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Fitness Plateau -- How To Break Through

As Michelle Magnan noted in an article in the Calgary Herald, it is all too common for your fitness level to "plateau."

A fitness plateau is when your progress comes to a halt. You aren't getting better. And you aren't getting worse.

For 10 years, I lifted the same amount of weight at the gym, I ran the same length of time on the treadmill and I ate the same kinds of food for breakfast and lunch.

No wonder I hit what's known in the fitness world as a "plateau," a point where my body stopped changing.

So what's the problem with the fitness plateau? The problem is that if you're not improving, you're probably going to start to deteriorate.

You've seen it happen. You gain a few pounds over the holidays. You notice your belly is a little bigger than it used to be. You start to notice a double chin.

Why? Because nothing really stays the same. After your teenage years, if you aren't actively working to improve yourself, you are going to go downhill.

I wasn't trying to lose weight, but I did want to get leaner, stronger and faster -- and nothing was happening.

So how do you continue to improve? Well, when you have an exercise program you have to make some changes to the program.

You can't just walk 30 minutes on the treadmill and think you are going to get any results. Your body easily gets used to the treadmill workout. So your body gets more efficient. You burn fewer calories. There is less of a stimulus for muscle growth.

And the result? Next year you have not reached your weight loss goal. You're not in shape and you are unhappy with your results and you don't understand why. You've hit the fitness plateau.

According to Stan Peake, an Innovative Personal Fitness trainer plateaus happen because our bodies are always trying to conserve our energy or "to find a state of homeostasis or maintenance."

For example, says Peake, if you run five kilometres day in and day out, your body knows what to expect, so it plans to conserve as much of your energy as possible.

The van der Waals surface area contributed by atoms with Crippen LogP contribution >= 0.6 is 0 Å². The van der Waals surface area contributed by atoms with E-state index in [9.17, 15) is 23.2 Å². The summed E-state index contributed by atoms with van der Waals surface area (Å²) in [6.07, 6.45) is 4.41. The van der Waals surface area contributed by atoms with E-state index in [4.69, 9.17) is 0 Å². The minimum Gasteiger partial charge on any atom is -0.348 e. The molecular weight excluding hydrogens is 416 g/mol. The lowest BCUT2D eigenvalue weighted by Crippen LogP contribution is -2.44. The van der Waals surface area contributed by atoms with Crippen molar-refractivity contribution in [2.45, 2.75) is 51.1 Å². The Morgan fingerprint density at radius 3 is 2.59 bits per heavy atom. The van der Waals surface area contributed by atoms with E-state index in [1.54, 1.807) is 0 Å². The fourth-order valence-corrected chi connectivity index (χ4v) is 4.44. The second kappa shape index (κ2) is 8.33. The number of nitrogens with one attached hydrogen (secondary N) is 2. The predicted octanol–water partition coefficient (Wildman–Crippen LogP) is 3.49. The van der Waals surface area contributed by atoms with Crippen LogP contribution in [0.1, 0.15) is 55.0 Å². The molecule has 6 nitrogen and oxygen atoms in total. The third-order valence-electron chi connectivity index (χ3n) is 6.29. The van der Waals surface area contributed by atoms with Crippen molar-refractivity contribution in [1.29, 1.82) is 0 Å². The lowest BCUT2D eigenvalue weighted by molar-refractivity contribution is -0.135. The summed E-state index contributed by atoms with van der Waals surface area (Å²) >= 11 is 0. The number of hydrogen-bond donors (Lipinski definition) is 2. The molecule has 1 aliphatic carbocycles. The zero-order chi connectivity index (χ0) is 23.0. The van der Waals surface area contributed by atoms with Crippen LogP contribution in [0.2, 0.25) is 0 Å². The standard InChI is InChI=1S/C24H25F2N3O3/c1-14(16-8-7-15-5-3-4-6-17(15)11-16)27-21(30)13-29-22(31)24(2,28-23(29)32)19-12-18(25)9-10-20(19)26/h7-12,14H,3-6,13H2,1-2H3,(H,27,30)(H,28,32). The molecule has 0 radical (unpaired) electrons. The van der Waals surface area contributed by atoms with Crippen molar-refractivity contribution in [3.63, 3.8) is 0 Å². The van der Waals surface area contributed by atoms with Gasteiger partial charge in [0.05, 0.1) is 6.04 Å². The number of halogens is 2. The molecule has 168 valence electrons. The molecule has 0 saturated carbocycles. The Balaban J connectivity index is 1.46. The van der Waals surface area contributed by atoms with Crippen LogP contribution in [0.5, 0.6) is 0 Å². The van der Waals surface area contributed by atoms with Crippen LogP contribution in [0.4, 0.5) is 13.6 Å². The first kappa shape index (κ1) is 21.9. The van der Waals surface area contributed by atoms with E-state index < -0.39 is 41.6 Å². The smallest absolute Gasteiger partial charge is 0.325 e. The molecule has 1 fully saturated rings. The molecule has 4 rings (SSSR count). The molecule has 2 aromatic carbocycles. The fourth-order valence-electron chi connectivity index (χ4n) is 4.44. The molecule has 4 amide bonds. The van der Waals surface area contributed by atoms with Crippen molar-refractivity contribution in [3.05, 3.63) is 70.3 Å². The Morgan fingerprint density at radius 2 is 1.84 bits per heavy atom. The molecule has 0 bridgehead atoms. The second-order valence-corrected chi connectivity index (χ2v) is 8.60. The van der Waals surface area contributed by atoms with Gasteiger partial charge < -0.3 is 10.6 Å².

"Your body will burn the minimum number of calories possible to get you through that activity, if it knows what you're doing, thinking that it's helping you for survival," he says -- a survival instinct that's reminiscent of the cavemen days.

Now, here is where a lot of trainers and athletes get it wrong. They say you need to change your workout every few weeks to keep getting results.

The usual recommendations are to switch from weight training to body weight exercises. Or from treadmill to sprints.

That's fine. But it really misses the point.

You don't have to stop doing weight training to change your workout. And you don't have to stop the treadmill if that is what you like to do.

So how do you keep from hitting a plateau? The easiest way is to keep a record of your workouts. Use a notebook. Write down what you did. The number of repetitions. The number of sets. The weight you used.

And then next workout do your best to improve on last time. Increase the weight on the first set. Increase the repetitions.

On the treadmill write down the time. The speed. The elevation.

Next workout, change something. Raise the elevation on the treadmill. Increase the speed. Challenge yourself.

You have to do something to challenge your body to do more. It has to be an increase in volume or intensity. You have to stimulate growth.

You should try to surpass your last workout every time you hit the gym.

And if you do, any thoughts of hitting a plateau will be a thing of the past.


Where to start:

There is a lot of information on this site. The links below will get you off to a good start.

Most popular pages:

These are some of our most popular pages. They are also some of the most helpful if you are finally ready to lose weight.

You can always reach us:

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  • Clearwater, FL 33761
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